The rapid spread of the virus to new locations has seen a reduction in flying demand. Qantas has confirmed that they are attempting to maintain their usual connectivity however will do so with smaller aircraft. This will extend until mid-September 2020 and will see a smaller freight capacity on many routes. The Brisbane to Chicago route that was due to open on 20th April has now been delayed until September. Strengthened demand for the direct Perth-London route will see a temporary re-routing to Sydney-Perth-London with effect from 20th April.
Virgin Australia entered into voluntary administration on 21st April. At this stage hope remains that a buyer can be found to keep the competition with Qantas on Australian domestic lanes. This receivership has significantly reduced airfreight capacity between Australian cities.
IATA has published an initial assessment regarding the impact of coronavirus, with an anticipated 13% full-year loss of passenger demand for carriers in Asia-Pacific. Offset against the previously expected growth, this would result in an approximate 8% reduction against 2019 levels. To put that into monetary terms, this translates to roughly a USD 28 billion revenue loss. It remains to be seen whether carriers will increase cargo rates with the anticipated increased demand in an effort to offset some of these losses.
The grounding of a significant part of the World’s passenger fleet has seen a huge loss of cargo capacity globally which has in turn driven up the cost of air freight. Some airlines are adapting passenger aircraft to add the cargo capacity but the high demand for movement of medical supplies and perishables leaves little space for other goods. TAC Index indicates that air freight rates from Shanghai to European destinations have more than doubled in the past week.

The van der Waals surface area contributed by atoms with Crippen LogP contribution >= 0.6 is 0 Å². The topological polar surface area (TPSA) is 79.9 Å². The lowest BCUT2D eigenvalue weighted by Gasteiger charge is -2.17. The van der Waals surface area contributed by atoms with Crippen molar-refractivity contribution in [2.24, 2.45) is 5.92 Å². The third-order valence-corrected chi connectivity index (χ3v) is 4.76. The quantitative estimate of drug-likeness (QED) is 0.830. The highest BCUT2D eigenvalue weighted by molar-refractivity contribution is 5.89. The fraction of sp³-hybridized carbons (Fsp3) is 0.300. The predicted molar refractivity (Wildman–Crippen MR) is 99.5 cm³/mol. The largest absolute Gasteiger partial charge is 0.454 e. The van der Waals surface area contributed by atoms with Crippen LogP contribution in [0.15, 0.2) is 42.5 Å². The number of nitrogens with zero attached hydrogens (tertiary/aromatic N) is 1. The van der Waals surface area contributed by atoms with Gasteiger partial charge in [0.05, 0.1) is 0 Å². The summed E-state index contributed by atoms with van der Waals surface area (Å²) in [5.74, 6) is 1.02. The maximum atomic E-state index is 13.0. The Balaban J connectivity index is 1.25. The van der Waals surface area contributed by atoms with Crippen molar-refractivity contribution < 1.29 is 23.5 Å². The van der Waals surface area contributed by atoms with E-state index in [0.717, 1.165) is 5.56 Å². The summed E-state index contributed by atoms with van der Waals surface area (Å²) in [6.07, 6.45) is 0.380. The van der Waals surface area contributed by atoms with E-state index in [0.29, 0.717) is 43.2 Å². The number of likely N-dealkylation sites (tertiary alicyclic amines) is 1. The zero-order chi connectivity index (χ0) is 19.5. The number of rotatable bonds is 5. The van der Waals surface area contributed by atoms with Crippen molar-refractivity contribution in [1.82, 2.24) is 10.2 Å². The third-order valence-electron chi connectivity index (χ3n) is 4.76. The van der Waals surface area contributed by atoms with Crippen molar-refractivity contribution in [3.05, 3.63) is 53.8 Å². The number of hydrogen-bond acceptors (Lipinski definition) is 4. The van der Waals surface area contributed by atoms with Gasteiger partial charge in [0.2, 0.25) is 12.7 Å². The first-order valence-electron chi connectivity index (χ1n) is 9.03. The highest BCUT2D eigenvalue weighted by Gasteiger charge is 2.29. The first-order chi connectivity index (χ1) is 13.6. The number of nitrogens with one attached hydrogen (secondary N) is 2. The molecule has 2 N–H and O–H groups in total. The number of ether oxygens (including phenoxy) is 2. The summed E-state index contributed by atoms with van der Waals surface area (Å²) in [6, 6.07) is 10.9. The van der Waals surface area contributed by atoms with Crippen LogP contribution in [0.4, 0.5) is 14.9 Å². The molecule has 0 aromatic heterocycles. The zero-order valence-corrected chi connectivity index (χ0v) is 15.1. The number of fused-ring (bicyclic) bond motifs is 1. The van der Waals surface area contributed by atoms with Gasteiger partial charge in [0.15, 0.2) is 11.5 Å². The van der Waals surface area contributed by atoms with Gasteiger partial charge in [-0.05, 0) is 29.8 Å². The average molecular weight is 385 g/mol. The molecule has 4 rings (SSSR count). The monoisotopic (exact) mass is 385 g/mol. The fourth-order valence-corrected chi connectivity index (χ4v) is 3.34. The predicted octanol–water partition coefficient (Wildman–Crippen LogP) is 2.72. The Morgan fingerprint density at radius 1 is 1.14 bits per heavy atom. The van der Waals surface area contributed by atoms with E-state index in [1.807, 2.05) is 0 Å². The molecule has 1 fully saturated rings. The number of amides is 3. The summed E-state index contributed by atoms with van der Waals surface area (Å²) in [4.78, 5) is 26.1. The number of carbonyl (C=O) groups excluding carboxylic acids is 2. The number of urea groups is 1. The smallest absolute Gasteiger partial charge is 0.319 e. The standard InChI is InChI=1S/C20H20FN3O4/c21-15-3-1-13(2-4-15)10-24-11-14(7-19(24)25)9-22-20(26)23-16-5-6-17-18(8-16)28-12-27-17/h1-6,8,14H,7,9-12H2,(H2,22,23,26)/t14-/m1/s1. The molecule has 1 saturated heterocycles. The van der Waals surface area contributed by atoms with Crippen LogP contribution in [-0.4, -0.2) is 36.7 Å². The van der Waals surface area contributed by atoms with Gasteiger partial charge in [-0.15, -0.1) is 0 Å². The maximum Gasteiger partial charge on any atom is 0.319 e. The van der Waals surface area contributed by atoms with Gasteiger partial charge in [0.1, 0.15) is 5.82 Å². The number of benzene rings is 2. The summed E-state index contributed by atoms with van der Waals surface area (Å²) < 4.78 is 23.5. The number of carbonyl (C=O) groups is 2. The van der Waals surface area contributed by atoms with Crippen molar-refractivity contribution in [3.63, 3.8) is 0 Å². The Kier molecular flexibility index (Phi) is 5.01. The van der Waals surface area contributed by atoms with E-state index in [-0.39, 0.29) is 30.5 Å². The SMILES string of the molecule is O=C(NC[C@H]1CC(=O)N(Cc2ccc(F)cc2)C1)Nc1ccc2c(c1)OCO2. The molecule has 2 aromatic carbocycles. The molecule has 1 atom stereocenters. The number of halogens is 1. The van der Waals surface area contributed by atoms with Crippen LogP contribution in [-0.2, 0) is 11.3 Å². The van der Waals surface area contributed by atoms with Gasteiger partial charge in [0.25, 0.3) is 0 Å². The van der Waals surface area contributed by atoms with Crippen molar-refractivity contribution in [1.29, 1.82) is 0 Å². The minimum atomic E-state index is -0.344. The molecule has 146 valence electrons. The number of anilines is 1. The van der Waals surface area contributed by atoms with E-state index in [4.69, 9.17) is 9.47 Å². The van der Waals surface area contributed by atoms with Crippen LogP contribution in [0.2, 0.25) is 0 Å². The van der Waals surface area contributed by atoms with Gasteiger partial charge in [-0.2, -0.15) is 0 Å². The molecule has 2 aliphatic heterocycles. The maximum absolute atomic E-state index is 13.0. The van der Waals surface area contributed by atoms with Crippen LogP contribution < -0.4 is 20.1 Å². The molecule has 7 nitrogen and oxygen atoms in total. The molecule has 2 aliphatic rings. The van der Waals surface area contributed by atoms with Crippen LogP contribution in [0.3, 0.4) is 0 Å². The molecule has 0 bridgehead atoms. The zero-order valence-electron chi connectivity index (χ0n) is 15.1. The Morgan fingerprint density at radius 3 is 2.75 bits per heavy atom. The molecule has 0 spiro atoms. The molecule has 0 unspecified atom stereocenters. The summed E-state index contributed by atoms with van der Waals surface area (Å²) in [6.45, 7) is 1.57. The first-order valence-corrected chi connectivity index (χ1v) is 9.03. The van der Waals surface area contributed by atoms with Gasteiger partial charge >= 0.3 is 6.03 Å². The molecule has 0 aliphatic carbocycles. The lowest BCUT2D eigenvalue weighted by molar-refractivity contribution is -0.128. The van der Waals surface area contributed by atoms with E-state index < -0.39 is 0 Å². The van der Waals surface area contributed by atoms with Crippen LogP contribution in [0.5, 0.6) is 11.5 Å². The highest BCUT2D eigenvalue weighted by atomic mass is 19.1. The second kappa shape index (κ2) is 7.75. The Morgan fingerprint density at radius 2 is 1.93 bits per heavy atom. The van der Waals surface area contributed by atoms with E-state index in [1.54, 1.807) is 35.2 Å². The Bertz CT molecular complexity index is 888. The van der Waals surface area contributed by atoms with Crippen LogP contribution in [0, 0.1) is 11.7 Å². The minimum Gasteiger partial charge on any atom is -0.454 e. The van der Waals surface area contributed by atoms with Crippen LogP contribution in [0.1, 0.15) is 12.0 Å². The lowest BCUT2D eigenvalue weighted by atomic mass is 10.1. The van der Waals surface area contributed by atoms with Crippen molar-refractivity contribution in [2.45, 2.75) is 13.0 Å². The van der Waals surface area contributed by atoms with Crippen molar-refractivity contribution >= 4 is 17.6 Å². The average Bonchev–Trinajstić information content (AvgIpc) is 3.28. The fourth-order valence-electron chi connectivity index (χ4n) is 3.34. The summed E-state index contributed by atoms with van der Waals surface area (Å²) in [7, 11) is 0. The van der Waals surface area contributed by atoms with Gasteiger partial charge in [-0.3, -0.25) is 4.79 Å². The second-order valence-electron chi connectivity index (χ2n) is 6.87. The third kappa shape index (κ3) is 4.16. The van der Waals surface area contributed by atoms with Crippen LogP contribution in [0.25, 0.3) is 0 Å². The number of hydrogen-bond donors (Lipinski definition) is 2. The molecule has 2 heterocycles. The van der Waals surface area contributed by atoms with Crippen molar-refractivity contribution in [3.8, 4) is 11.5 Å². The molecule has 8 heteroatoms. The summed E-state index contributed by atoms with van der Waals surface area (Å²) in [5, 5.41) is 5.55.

If you have any urgent cargo to move from China via air cargo please discuss this with your Account Manager.
As lockdowns begin to lift there will be a clamour for collection of export cargoes and empty equipment. Our partners overseas will be co-ordinating with suppliers and shipping lines to schedule collection and routing to move the goods as required. Delays should be anticipated at this time.
Vessels sailing from China to Australia after 1st February 2020 will not be allowed to enter port within a 14-day window of last being in China. This means for voyages taking 12 days, the vessel will have to anchor offshore for 2 days before being permitted to berth. Pilots are permitted to join vessels before the 14 days have elapsed but are advised to wear personal protective equipment (gloves and mask. If any single member of crew joins the vessel in China, the entire crew must serve the 14-day quarantine period.
Maritime Safety Queensland (MSQ) announced that the numbers of new cases, as reported by WHO, occurring in all countries within 14 days voyage from Australia is sufficiently low that the exceptional circumstances no longer exist that prohibited vessels docking at Queensland ports. This brings the ports of Brisbane and Townsville into line with the ABF guidelines.